“Even today, very few Mexicans have bank accounts, and many of them tend to ‘save’ — i.e., preserve value — by sinking that money into an ever-growing house. Many towns in Mexico are veritable forests of rebar, waiting for the next installment. It’s what happens when you’re in the modest classes and cannot rely on government to protect the value of its currency.”


“Anybody who thinks that the average CEO’s salary,” writes another reader, “is dictated by the free market or true capitalism doesn’t understand how most CEOs have their compensation determined.

“The game goes something like this:

“1. The CEOs invite a bunch of cronies to join their board and receive generous options and monetary compensation for attending an occasional meeting. (With very little personal work responsibility… this is a pretty cush job, which they appreciate.)

“2. The board then forms a compensation committee, which may or may not pay consultants to tell them how much average CEOs like theirs should make. (Consultants who throw out low numbers do not do much consulting business.)

“3. The board concludes that its CEO is above average and should receive above-average compensation.

“4. Next year, surprise… the average has risen and the cycle repeats.

“You’ll note that the owners of the company (the shareholders who pay the salary) have very little to say about the matter. In my opinion, it’s not unreasonable to change that (perhaps by law).”


“I find it more than ironic,” comments another, “that congressional mandates on CEO pay are being discussed. Is not the fox already in the henhouse? These are so-called ‘statesmen’ who give themselves raises, pass budgets loaded with personal pork, take junkets at will and years ago set up a retirement program that is not part of Social Security.

“So while they have voted to appropriate Social Security funds for general expenses over the years, instead of putting the taxpayers’ money in an interest-bearing lockbox, they, in turn, give themselves a better retirement program that is untouchable. And you want these hypocrites to decide what a CEO should be paid? How about your pay too? Get real.”

The 5 responds: Get real, indeed. When we interviewed Arthur Laffer for the film I.O.U.S.A., he suggested an alternative… rather than Congress regulating CEO pay, maybe we ought to tie congressional pay to their performance. Heh. That would be interesting, eh?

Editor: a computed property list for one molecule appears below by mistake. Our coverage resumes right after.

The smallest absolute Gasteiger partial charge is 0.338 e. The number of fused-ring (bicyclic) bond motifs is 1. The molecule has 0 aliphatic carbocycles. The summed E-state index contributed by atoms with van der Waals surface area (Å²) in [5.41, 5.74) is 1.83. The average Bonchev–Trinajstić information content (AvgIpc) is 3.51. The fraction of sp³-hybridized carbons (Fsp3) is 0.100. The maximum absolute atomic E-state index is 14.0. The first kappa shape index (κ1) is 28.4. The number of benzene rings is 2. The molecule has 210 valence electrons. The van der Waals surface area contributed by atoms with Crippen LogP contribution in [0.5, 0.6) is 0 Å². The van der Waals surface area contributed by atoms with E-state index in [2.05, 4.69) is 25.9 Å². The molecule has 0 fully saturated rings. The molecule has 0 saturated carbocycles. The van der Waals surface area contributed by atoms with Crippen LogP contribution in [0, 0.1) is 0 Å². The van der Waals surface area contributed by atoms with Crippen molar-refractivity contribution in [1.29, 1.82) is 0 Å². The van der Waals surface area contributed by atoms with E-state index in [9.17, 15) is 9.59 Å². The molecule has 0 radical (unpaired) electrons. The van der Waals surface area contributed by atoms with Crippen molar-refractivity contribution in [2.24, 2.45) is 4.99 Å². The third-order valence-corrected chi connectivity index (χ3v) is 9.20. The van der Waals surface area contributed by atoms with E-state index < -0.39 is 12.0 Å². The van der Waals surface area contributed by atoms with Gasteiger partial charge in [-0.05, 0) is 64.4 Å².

Regards,

Addison Wiggin
The 5 Min. Forecast

P.S. Yesterday, during one of our screenings at the Prospector Square Theatre here in Park City, we had the pleasure of talking with Mary Milliken, Reuters L.A. Bureau chief. She understood our project to a T… “I.O.U.S.A., based on the book Empire of Debt,” she then wrote in an article about the movie, “may be to the U.S. economy what An Inconvenient Truth was to the environment. The Oscar-winning documentary premiered two years ago at Sundance, the top venue for independent film and documentaries.

“In An Inconvenient Truth, former Vice President Al Gore offered his touring slideshow on global warming and made a compelling case for people to push their politicians to pass legislation to help clean the environment.”

Read the whole article here: Can debt be funny?

At the same time, the movie was also called “the scariest movie in Sundance” by LA Times reviewer Kenneth Turan.

When we originally began this project, we were working with a production company that specialized in horror films and teen comedies. Guess that auspicious start was more than prophetic.

To follow along with reviews and critiques of the movie, see the site we set up to track it.

P.P.S. It’s odd, too, how, as with An Inconvenient Truth, the entertainment and financial worlds are colliding on this issue. CNN was interested in doing a live TV interview with us this morning. The station’s been covering the festival since day one. But we got bumped because the news broke that Heath Ledger died.

Alan Alda was at our screening yesterday. And we ran into Matthew Perry at a party the agent for our film threw on Monday night… co-sponsored by, of all papers, The Wall Street Journal.

 

rspertzel